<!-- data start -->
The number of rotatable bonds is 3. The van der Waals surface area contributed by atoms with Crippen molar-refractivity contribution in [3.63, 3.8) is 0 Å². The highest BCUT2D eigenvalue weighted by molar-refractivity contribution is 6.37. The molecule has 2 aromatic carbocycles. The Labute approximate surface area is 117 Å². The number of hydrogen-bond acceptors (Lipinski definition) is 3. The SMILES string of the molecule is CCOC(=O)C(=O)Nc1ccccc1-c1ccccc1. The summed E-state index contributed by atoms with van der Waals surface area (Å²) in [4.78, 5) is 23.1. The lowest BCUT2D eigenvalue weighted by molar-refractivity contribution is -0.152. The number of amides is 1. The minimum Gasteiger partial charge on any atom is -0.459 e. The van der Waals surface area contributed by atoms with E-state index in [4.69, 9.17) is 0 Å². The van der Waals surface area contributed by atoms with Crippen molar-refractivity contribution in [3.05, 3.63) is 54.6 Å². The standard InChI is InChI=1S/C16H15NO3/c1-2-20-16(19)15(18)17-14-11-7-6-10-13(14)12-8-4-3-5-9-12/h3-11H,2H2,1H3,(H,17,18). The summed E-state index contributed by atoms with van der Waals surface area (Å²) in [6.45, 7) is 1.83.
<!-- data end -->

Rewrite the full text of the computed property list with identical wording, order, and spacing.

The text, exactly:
The number of rotatable bonds is 3. The van der Waals surface area contributed by atoms with Crippen molar-refractivity contribution in [3.63, 3.8) is 0 Å². The highest BCUT2D eigenvalue weighted by molar-refractivity contribution is 6.37. The molecule has 2 aromatic carbocycles. The Labute approximate surface area is 117 Å². The number of hydrogen-bond acceptors (Lipinski definition) is 3. The SMILES string of the molecule is CCOC(=O)C(=O)Nc1ccccc1-c1ccccc1. The summed E-state index contributed by atoms with van der Waals surface area (Å²) in [4.78, 5) is 23.1. The lowest BCUT2D eigenvalue weighted by molar-refractivity contribution is -0.152. The number of amides is 1. The minimum Gasteiger partial charge on any atom is -0.459 e. The van der Waals surface area contributed by atoms with E-state index in [4.69, 9.17) is 0 Å². The van der Waals surface area contributed by atoms with Crippen molar-refractivity contribution in [3.05, 3.63) is 54.6 Å². The standard InChI is InChI=1S/C16H15NO3/c1-2-20-16(19)15(18)17-14-11-7-6-10-13(14)12-8-4-3-5-9-12/h3-11H,2H2,1H3,(H,17,18). The summed E-state index contributed by atoms with van der Waals surface area (Å²) in [6.45, 7) is 1.83.